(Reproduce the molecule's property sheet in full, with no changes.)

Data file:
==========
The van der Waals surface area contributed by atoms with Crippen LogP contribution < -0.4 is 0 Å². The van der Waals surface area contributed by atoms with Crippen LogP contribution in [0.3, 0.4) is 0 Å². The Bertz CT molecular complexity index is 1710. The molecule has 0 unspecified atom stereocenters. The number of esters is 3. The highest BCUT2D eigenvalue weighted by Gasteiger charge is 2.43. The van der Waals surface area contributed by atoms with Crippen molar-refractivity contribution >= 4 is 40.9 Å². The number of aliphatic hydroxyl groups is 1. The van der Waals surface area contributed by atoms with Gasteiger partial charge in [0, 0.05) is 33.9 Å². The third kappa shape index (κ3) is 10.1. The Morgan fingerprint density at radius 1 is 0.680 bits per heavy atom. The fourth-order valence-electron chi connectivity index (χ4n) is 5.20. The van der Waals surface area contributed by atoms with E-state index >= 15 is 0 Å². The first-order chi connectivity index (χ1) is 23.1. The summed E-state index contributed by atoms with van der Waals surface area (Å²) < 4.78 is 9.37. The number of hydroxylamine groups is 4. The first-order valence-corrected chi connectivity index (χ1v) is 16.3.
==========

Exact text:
The van der Waals surface area contributed by atoms with Crippen LogP contribution < -0.4 is 0 Å². The van der Waals surface area contributed by atoms with Crippen LogP contribution in [0.3, 0.4) is 0 Å². The Bertz CT molecular complexity index is 1710. The molecule has 0 unspecified atom stereocenters. The number of esters is 3. The highest BCUT2D eigenvalue weighted by Gasteiger charge is 2.43. The van der Waals surface area contributed by atoms with Crippen molar-refractivity contribution >= 4 is 40.9 Å². The number of aliphatic hydroxyl groups is 1. The van der Waals surface area contributed by atoms with Gasteiger partial charge in [0, 0.05) is 33.9 Å². The third kappa shape index (κ3) is 10.1. The Morgan fingerprint density at radius 1 is 0.680 bits per heavy atom. The fourth-order valence-electron chi connectivity index (χ4n) is 5.20. The van der Waals surface area contributed by atoms with E-state index >= 15 is 0 Å². The first-order chi connectivity index (χ1) is 23.1. The summed E-state index contributed by atoms with van der Waals surface area (Å²) < 4.78 is 9.37. The number of hydroxylamine groups is 4. The first-order valence-corrected chi connectivity index (χ1v) is 16.3.